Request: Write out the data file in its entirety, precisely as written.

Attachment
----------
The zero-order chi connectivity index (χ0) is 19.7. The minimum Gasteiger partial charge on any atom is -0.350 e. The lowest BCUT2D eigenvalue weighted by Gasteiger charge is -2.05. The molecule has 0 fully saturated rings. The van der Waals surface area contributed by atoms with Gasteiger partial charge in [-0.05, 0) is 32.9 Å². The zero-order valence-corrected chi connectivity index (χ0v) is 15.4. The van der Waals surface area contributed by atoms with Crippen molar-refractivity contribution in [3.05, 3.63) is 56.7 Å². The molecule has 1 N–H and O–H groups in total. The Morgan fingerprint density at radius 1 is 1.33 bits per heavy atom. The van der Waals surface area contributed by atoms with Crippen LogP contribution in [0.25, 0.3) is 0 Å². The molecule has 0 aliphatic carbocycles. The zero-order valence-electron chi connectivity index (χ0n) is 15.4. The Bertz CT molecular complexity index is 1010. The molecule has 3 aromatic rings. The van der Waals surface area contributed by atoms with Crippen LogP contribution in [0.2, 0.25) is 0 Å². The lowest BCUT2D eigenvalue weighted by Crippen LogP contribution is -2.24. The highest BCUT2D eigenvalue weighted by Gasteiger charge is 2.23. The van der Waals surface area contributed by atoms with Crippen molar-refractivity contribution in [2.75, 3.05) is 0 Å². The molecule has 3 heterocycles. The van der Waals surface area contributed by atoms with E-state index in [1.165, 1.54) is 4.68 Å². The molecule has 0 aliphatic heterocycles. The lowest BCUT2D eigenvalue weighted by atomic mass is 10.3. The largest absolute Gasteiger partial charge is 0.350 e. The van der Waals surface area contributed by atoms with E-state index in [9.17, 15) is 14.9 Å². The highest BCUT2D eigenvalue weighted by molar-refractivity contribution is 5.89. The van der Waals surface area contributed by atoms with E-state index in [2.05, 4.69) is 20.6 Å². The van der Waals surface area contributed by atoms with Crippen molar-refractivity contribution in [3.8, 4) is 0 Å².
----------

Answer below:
The zero-order chi connectivity index (χ0) is 19.7. The minimum Gasteiger partial charge on any atom is -0.350 e. The lowest BCUT2D eigenvalue weighted by Gasteiger charge is -2.05. The molecule has 0 fully saturated rings. The van der Waals surface area contributed by atoms with Gasteiger partial charge in [-0.05, 0) is 32.9 Å². The zero-order valence-corrected chi connectivity index (χ0v) is 15.4. The van der Waals surface area contributed by atoms with Crippen molar-refractivity contribution in [3.05, 3.63) is 56.7 Å². The molecule has 1 N–H and O–H groups in total. The Morgan fingerprint density at radius 1 is 1.33 bits per heavy atom. The van der Waals surface area contributed by atoms with Crippen LogP contribution in [0.25, 0.3) is 0 Å². The molecule has 0 aliphatic carbocycles. The zero-order valence-electron chi connectivity index (χ0n) is 15.4. The Bertz CT molecular complexity index is 1010. The molecule has 3 aromatic rings. The van der Waals surface area contributed by atoms with Crippen LogP contribution in [0.2, 0.25) is 0 Å². The lowest BCUT2D eigenvalue weighted by Crippen LogP contribution is -2.24. The highest BCUT2D eigenvalue weighted by Gasteiger charge is 2.23. The van der Waals surface area contributed by atoms with Crippen molar-refractivity contribution in [2.75, 3.05) is 0 Å². The molecule has 3 heterocycles. The van der Waals surface area contributed by atoms with E-state index in [1.165, 1.54) is 4.68 Å². The molecule has 0 aliphatic heterocycles. The lowest BCUT2D eigenvalue weighted by atomic mass is 10.3. The largest absolute Gasteiger partial charge is 0.350 e. The van der Waals surface area contributed by atoms with E-state index in [9.17, 15) is 14.9 Å². The highest BCUT2D eigenvalue weighted by molar-refractivity contribution is 5.89. The van der Waals surface area contributed by atoms with E-state index in [2.05, 4.69) is 20.6 Å². The van der Waals surface area contributed by atoms with Crippen molar-refractivity contribution in [3.8, 4) is 0 Å².